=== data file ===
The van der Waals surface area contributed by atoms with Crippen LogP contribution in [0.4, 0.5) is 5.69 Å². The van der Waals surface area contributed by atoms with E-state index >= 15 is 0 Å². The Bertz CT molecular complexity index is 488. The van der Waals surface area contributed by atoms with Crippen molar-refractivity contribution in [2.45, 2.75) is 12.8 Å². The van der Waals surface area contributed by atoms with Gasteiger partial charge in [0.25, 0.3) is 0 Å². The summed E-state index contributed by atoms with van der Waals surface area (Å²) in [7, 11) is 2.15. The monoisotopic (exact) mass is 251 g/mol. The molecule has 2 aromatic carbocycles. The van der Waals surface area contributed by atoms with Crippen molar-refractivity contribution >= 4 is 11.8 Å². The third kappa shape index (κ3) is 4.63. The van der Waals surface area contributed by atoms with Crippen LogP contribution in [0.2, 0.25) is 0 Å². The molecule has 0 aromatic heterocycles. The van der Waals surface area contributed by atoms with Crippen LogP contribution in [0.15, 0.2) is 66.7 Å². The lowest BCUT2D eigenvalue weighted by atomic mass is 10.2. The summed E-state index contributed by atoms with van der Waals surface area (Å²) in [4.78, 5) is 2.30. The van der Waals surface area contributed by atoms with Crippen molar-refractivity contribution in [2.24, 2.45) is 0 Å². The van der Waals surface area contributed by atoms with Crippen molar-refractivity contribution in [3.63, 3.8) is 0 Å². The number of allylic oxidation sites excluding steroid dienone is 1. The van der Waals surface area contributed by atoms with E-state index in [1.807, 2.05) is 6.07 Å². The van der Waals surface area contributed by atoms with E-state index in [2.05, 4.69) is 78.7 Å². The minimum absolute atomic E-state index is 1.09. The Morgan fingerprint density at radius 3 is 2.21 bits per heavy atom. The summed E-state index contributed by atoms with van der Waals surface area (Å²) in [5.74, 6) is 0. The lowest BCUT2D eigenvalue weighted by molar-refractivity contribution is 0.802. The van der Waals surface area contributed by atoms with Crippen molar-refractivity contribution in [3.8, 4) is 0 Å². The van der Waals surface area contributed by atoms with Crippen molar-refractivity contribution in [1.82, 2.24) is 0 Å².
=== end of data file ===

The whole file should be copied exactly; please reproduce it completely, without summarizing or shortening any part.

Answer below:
The van der Waals surface area contributed by atoms with Crippen LogP contribution in [0.4, 0.5) is 5.69 Å². The van der Waals surface area contributed by atoms with E-state index >= 15 is 0 Å². The Bertz CT molecular complexity index is 488. The van der Waals surface area contributed by atoms with Crippen molar-refractivity contribution in [2.45, 2.75) is 12.8 Å². The van der Waals surface area contributed by atoms with Gasteiger partial charge in [0.25, 0.3) is 0 Å². The summed E-state index contributed by atoms with van der Waals surface area (Å²) in [7, 11) is 2.15. The monoisotopic (exact) mass is 251 g/mol. The molecule has 2 aromatic carbocycles. The van der Waals surface area contributed by atoms with Crippen molar-refractivity contribution >= 4 is 11.8 Å². The third kappa shape index (κ3) is 4.63. The van der Waals surface area contributed by atoms with Crippen LogP contribution in [0.2, 0.25) is 0 Å². The molecule has 0 aromatic heterocycles. The van der Waals surface area contributed by atoms with Crippen LogP contribution in [0.15, 0.2) is 66.7 Å². The lowest BCUT2D eigenvalue weighted by atomic mass is 10.2. The summed E-state index contributed by atoms with van der Waals surface area (Å²) in [4.78, 5) is 2.30. The van der Waals surface area contributed by atoms with Crippen molar-refractivity contribution in [2.24, 2.45) is 0 Å². The van der Waals surface area contributed by atoms with Crippen molar-refractivity contribution in [3.63, 3.8) is 0 Å². The number of allylic oxidation sites excluding steroid dienone is 1. The van der Waals surface area contributed by atoms with E-state index in [1.807, 2.05) is 6.07 Å². The van der Waals surface area contributed by atoms with E-state index in [2.05, 4.69) is 78.7 Å². The minimum absolute atomic E-state index is 1.09. The Morgan fingerprint density at radius 3 is 2.21 bits per heavy atom. The summed E-state index contributed by atoms with van der Waals surface area (Å²) in [5.74, 6) is 0. The lowest BCUT2D eigenvalue weighted by molar-refractivity contribution is 0.802. The van der Waals surface area contributed by atoms with Crippen molar-refractivity contribution in [3.8, 4) is 0 Å². The van der Waals surface area contributed by atoms with Crippen molar-refractivity contribution in [1.82, 2.24) is 0 Å².